This archived article was written by: Nathaniel Woodward
What is the dream of every parent? I can’t speak for all of them, but for me it’s to see my children grow up healthy and lead long, productive and happy lives. Who could possibly not want that? With the advancement of technology and the ability to sequence anyone’s genome in a matter of days instead of years, we now understand the tiny pieces of material called DNA that make each and every one of us unique.
Due to the bottleneck effect as our Homo Sapien ancestors migrated from Africa tens of thousands of years ago, our genome has little variation across the species. But those tiny variations cause some pretty significant differences in how long and well we live our lives. Genetic mutations give rise to hereditary diseases and impediments that not only effect the survivability of our offspring, but carry the potential to span from generation to generation. For example, I have a chromosomal anomaly called Robertsonian Translocation where my 21st chromosome is attached to the 14th, giving my offspring a higher risk of having Downs Syndrome, which my second child did.
With the tremendous advancement of knowledge on our 23 paired chromosomes and the sequence of our DNA, we learned how other organisms like bacteria attack invading pathogens and delete unwanted DNA using a special Guide RNA.
Guide RNA simply locates parts of DNA it doesn’t want and snips it out like scissors. The implication and application of this evolutionary mechanism has led us to understanding similar ways to artificially edit our own genome.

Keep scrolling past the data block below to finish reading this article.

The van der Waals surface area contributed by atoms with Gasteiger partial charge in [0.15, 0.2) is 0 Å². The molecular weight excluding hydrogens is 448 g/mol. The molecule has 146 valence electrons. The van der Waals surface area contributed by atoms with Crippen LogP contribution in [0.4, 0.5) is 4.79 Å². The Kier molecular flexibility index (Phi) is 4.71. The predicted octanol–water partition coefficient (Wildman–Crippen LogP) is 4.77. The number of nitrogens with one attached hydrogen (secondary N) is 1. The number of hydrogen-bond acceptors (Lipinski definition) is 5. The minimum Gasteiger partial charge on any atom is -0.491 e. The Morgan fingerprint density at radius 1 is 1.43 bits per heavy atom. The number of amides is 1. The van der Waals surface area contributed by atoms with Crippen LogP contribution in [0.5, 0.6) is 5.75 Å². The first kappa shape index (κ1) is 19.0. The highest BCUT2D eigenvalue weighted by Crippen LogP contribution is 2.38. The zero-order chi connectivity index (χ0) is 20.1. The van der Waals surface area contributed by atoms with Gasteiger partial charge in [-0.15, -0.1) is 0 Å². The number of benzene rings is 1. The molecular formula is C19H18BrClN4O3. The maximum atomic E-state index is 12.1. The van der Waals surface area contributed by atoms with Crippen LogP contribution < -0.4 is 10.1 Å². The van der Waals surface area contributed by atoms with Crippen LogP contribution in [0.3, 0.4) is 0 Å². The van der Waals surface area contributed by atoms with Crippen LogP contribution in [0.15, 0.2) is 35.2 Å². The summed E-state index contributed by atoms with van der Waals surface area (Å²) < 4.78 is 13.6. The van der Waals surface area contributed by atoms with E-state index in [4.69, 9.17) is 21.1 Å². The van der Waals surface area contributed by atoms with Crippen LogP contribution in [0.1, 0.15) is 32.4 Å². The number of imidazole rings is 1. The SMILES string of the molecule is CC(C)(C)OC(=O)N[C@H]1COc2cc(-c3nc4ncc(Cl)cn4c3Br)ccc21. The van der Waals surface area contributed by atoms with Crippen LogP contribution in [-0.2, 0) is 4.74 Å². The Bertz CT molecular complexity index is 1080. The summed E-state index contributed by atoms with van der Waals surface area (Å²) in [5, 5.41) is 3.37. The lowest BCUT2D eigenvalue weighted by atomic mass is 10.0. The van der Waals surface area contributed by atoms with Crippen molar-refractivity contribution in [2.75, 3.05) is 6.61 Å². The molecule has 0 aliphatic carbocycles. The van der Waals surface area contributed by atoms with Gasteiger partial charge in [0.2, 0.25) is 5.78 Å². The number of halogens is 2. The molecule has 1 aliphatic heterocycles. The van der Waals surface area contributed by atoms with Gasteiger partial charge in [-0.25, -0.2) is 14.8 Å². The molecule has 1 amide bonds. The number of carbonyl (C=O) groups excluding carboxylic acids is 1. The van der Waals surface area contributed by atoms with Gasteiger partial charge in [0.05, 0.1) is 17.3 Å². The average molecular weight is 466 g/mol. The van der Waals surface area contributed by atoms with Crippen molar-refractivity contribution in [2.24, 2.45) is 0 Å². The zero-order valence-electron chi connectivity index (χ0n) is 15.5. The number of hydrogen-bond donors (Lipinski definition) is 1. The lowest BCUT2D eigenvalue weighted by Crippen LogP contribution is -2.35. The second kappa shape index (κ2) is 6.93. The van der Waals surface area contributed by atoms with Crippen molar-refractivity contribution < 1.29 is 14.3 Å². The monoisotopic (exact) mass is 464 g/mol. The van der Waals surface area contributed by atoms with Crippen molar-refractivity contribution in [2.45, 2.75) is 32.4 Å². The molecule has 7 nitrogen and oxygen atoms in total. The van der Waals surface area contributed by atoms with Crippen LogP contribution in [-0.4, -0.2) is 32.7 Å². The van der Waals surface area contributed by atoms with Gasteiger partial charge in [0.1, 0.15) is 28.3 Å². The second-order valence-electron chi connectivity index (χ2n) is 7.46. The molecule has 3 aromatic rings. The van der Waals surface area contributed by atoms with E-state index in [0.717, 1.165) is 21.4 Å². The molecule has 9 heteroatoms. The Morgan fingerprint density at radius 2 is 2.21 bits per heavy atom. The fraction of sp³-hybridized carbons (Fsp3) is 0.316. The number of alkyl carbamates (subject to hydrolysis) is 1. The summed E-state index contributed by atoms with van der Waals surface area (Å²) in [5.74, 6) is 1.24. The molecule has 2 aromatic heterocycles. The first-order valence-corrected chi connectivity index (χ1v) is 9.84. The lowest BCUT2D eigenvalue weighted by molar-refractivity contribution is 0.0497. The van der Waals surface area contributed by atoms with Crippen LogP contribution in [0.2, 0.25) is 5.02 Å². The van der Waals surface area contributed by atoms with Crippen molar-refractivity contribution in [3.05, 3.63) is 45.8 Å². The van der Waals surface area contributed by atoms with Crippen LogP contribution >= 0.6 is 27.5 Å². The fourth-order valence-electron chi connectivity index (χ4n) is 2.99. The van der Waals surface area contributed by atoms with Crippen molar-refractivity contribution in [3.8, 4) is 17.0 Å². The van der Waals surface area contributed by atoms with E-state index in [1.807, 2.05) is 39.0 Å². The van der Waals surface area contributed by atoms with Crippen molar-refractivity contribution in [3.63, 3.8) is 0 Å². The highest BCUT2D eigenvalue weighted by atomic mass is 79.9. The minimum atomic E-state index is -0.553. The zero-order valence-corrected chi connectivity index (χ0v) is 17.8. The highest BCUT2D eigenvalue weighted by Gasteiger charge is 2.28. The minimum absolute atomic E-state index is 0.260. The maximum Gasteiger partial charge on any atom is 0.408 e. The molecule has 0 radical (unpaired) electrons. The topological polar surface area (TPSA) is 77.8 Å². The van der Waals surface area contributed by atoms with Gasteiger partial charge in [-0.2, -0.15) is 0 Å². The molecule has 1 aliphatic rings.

The term germ-line engineering by a method called clustered regularly interspaced short palindromic repeats (CRISPR) bowed out to the pop culture phrase of “designer babies” which could either inspire or repulse you. What it means is not tampering with an existing embryo, but editing the genome of a germ cell (egg or sperm) before the fetus is even made. What the intention of designer babies has been is to isolate the mutations that would lead to any number of individual or heritable disorders then remove them entirely from the equation.
This method is not the only way to achieve an alteration in DNA that suppresses disease, there are ways to engineer somatic cells or already existing cells in your body to the point where a disease can be put into remission. Another is through in vitro fertilization where several viable embryos are created, and then checked for abnormalities then potential parents could select only healthy embryos for development.
A tremendous amount of work has gone into these processes with a large amount left to perfect it. What remains, however, is the question of, “where do we stop?” If it is possible to remove diseases inherited from our parents, then it’s possible to choose other attributes our children may have such as gender, hair color, height and intelligence.
This is where the main debate rages and for good reason, a society without variety could lead us to lose our identity as a culture. Ethicists on both sides argue the question of where an appropriate line could possibly be drawn and your opinion may be invaluable to the process.
Unfortunately the superstitions and fears of a generally un-informed populous continue to hold far too much influence on those elected to form policy.
Take what I have presented to you and once again, put it to the test. Seek reliable sources such as peer-reviewed journals devoid of passionate superstition, we may in the end rid ourselves of a lot of heartache.